Ways of Knowing: MEMORY
We make sense of the world through eight ways of knowing: language, reason, sense perception, memory, faith, intuition, imagination and emotion. On this page, you will find articles, clips, PowerPoints and links to TED talks on memory as a WOK.
Possible essay questions:
- To what extent are areas of knowledge shaped by their past? Consider with reference to two areas of knowledge. (Specimen 2015)
- “There are only two ways in which humankind can produce knowledge: through passive observation or through active experiment.” To what extent do you agree with this statement? (May 2015)
- With reference to two areas of knowledge discuss the way in which shared knowledge can shape personal knowledge. (May 2015)
- “No knowledge can be produced by a single way of knowing.” Discuss. (November 2015)
- “Ways of knowing operate differently in personal and shared knowledge.” Assess this claim. (November 2016)
Your memory plays perhaps a more important role in the acquisition of knowledge than you may realise. Our memory shapes our personal and shared identity. A large amount of second hand knowledge has been passed on through language to become part of the shared knowledge of knowledge communities. This knowledge is at its turn stored and passed on through collective memory. Much of what you know is through memory, whether it is through the collective memory or your own individual memory of past events and experiences. Your identity, for example, is highly dependent on your memories. Your memory will also influence how you gather new knowledge and may influence or 'colour' your other Ways of Knowing, such as sense perception. It is important to consider as well how difficult is it to remember something accurately. We are selective in our use of senses in the first place. This selective process of knowing can further be influenced by our memory. Does our belief shape our even contaminate our memory? Psychologists make a difference between two types of memory: procedural memory (the knowledge of skills, which is encoded on the subconscious and intuitive level) and declarative memory (the memory of facts and events- either semantic memory, which is based on information or episodic memory, which is based on experiences). Both types of memory are highly important when we consider memory as a Way of Knowing. Each type of memory will raise different Knowledge Questions.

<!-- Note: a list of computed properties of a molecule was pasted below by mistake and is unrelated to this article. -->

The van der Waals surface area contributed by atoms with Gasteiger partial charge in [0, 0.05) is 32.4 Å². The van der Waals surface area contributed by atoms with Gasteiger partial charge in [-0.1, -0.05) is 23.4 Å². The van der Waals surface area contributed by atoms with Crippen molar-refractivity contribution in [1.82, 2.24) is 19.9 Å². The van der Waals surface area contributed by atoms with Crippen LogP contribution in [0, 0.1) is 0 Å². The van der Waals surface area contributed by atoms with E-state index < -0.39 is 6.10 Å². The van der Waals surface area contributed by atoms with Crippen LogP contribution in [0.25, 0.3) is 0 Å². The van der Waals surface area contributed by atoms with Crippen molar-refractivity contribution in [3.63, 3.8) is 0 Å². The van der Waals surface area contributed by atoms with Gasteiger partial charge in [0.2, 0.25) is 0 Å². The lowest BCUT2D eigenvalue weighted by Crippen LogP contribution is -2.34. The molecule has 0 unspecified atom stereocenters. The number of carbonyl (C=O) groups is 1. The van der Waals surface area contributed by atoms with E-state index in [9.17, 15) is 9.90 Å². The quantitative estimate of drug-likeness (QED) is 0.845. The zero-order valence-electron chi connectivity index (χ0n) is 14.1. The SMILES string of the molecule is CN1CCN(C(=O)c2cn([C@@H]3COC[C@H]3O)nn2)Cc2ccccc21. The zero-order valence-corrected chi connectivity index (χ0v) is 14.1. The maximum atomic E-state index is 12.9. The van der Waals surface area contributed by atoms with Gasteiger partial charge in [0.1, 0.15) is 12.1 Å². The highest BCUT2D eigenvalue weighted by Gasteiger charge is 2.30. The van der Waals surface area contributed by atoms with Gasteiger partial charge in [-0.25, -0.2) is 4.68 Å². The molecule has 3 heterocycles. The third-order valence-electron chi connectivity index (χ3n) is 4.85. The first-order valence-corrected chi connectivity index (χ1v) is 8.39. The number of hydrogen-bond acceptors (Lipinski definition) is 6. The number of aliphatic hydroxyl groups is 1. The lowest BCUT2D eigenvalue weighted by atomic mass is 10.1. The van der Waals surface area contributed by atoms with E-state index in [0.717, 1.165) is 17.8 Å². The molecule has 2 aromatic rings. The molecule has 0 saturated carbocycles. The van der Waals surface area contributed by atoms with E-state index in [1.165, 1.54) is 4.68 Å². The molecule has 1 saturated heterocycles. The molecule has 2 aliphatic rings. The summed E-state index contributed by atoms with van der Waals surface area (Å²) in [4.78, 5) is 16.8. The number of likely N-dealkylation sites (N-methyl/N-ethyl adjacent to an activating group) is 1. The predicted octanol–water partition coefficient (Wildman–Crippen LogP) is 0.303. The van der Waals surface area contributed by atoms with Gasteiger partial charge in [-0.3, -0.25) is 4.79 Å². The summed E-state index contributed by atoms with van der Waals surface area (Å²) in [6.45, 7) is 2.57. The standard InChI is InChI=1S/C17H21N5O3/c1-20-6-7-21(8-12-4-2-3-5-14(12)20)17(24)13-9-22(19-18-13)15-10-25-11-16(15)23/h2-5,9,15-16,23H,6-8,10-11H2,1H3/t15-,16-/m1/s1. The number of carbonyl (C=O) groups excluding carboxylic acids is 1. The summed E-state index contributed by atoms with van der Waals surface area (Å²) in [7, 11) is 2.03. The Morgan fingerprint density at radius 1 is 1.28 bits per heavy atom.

Even though memories can be biased and blurry, they do play an important role in the construction of knowledge. Consider how you would know anything without memory. Psychological and medical conditions which involve memory loss, such as Alzheimer's, highlight the importance of memory as a Way of Knowing. After I watched the thriller Memento, about a man who suffers from anterograde amnesia, I became fully aware of this fact. The main protagonist of the film is unable to store new explicit memories. In a time before I pads and I phones, he had to store his memories in a creative manner: through tattoos and Polaroid pictures. This memory impairment creates the perfect starting point for a thriller, yet it also highlights how we need memory as a Way of Knowing.